There's a difference between people being in a store and people buying things from the store. People are always in Borders, but they're not purchasing merchandise- they're nursing the same latte for two hours so they can read People, Entertainment Weekly, and Good Housekeeping. I've heard of people going in several times a week to read whole books! Why buy the cow when they let you get the milk for free?

Stupid eBooks
Kindle has dominated the eBook market (there are some competitors, now, but it's similar to the iPod and other mP3 options)- fifty points to Amazon! Borders has its own version and also sells eBooks online, but still, this isn't enough to save them.

What Does it All Mean?
In the email I received yesterday it means that Borders is going to come back bigger and better than ever... after they close 30% of their stores (about 200, including those in Mira Loma and in Modesto, since I know people from Riverside and Modesto read this). Border's stock is down 74% this year, while Amazon is up 5% and Barnes and Noble has increased 34% (interesting how they're surviving...).

Good luck, Mike Edwards- you're going to need it.

Booooo! Booooo! Boooooooo!

While I'm not a fan of the New York Times Bestseller List, I do like to check out their Sunday review, and this week I was extremely disappointed to read that they've started counting e-Book sales. I am happy for authors (although some of them suck), that their virtual sales are being recorded and recognized, making the list more accurate. Fine. Yay for them.

What I'm not thrilled with is that eReaders have garnered this sort of status. Unfortunately, I appear to be in the minority since it is estimated that the industry makes about $3 billion right now, with projections into the $8 billion range in 2014.

Those stupid little hunks of plastic that can die on you (can a book die? Can it? Can it?) aren't going away. I hope someone develops a virus for them that makes the letters turn into wingdings.

Books in the Kitchen

I have started acquiring a collection of cookbooks since moving into our place almost five (long) years ago. Here's why I love them so damn much:

1. They have beautiful, glossy pictures (and if they don't, I won't buy them).
2. They help me improve techniques.
3. They're monotony busters- I refuse to cook the same thing each week (I try not to repeat anything during a month, actually).
4. You can buy them "used" on Amazon for 1/2 the price because they don't sell well in bookstores.
5. I need steps. Cooking shows go quickly and I get distracted, so having clear cut directions right in front of me is the only way I can go.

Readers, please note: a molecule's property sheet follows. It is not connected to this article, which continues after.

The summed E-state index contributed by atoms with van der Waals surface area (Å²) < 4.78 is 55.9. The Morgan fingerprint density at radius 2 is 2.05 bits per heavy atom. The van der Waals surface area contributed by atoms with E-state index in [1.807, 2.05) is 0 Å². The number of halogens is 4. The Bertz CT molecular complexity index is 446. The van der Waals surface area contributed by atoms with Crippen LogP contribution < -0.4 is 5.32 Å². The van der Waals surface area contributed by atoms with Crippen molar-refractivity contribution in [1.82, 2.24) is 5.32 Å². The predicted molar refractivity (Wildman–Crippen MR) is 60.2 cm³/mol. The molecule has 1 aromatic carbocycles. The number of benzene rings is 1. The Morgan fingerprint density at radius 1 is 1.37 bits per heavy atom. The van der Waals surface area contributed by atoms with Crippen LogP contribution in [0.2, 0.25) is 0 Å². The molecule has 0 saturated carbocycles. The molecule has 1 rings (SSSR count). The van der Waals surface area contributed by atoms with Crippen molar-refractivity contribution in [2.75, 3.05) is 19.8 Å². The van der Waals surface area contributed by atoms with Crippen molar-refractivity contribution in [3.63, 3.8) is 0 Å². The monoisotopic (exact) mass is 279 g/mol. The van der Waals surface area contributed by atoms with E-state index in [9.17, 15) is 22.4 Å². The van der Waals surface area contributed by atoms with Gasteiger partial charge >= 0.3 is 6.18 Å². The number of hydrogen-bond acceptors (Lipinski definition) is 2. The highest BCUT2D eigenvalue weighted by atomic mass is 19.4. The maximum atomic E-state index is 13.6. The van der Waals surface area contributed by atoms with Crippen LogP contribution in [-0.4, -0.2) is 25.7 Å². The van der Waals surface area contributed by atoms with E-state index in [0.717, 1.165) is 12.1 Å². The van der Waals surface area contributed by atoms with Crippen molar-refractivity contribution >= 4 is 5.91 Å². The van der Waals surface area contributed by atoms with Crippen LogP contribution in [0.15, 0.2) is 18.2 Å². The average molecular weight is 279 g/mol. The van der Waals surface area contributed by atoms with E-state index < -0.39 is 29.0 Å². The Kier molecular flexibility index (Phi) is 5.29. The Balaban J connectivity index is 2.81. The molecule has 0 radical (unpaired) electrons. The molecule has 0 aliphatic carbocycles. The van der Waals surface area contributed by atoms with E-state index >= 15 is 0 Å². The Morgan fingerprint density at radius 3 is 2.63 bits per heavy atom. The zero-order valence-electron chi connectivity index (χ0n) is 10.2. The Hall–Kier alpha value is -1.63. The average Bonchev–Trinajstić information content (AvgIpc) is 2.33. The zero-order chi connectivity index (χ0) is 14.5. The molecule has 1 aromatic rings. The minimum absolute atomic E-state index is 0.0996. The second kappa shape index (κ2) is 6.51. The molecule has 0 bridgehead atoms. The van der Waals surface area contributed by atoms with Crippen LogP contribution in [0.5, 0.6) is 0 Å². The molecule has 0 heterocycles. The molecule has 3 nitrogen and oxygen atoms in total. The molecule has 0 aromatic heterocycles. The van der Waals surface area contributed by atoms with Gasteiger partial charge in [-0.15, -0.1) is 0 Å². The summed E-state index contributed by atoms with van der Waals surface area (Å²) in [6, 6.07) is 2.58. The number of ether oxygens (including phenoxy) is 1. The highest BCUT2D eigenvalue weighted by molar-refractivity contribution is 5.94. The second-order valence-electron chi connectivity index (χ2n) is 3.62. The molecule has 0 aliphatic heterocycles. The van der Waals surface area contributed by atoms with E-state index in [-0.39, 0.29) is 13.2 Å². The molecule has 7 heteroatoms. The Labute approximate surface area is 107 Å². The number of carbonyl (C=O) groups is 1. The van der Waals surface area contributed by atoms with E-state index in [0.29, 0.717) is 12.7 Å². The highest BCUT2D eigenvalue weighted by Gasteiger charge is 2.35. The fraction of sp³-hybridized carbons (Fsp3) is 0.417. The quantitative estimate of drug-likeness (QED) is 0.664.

A few of my favorites:

1. The Comfort Table by Katie Lee Joel (golddigger and a good cook)
2. How to Boil Water by The Food Network (my rice kicks ass thanks to this book)
3. The Better Homes and Gardens Cookbook (all the basics and then some)
4. The Good Stuff Cookbook by Spike Medhelson (I hate burgers, but his gourmet recipes are great)
5. My Binder! Sorry, you can't get this on Amazon; my sister started it for me with all of my mom's recipes that I'd call home for, and now I've added my own from magazines

This Book Kinda Sorta Maybe Made Me Run Faster

First of all, I'm off for the week and planned very little for the first part of break, so I'm almost the "the b-word" (not a bitch... rhymes with pored; I'm afraid to say it because when we were kids my mom would always give us chores when we did) so my blog has gotten a little extra attention. Next, if you hate running and have no interest in reading about it you may want to skip this one.

After a disappointing Rock and Roll Las Vegas run in December I purchased and wrote about a book called Run Less Run Faster, which outlines a strict training schedule of three running days and two cross-training sessions. The author provided plans as far as running- one speed workout, a tempo run, and a long run, while the other two days were supposed to be biking, swimming, etc...

I am happy to report that a week and a half ago at the Surf City Half (13.1 miles) I PRed by over eight minutes (about 37 seconds off each mile, which I'm still shocked about) and beat my crappy Vegas time by over ten minutes. I will absolutely give this book part of the credit. First of all, I started running with an actual purpose, instead of to just rack up the miles. I did at least one speed workout (intervals) and one long run a week (7-13 miles), and a few shorter tempo-ish runs in between. I made a significant effort to push myself, which hadn't happened in the weeks leading up to R&R Vegas.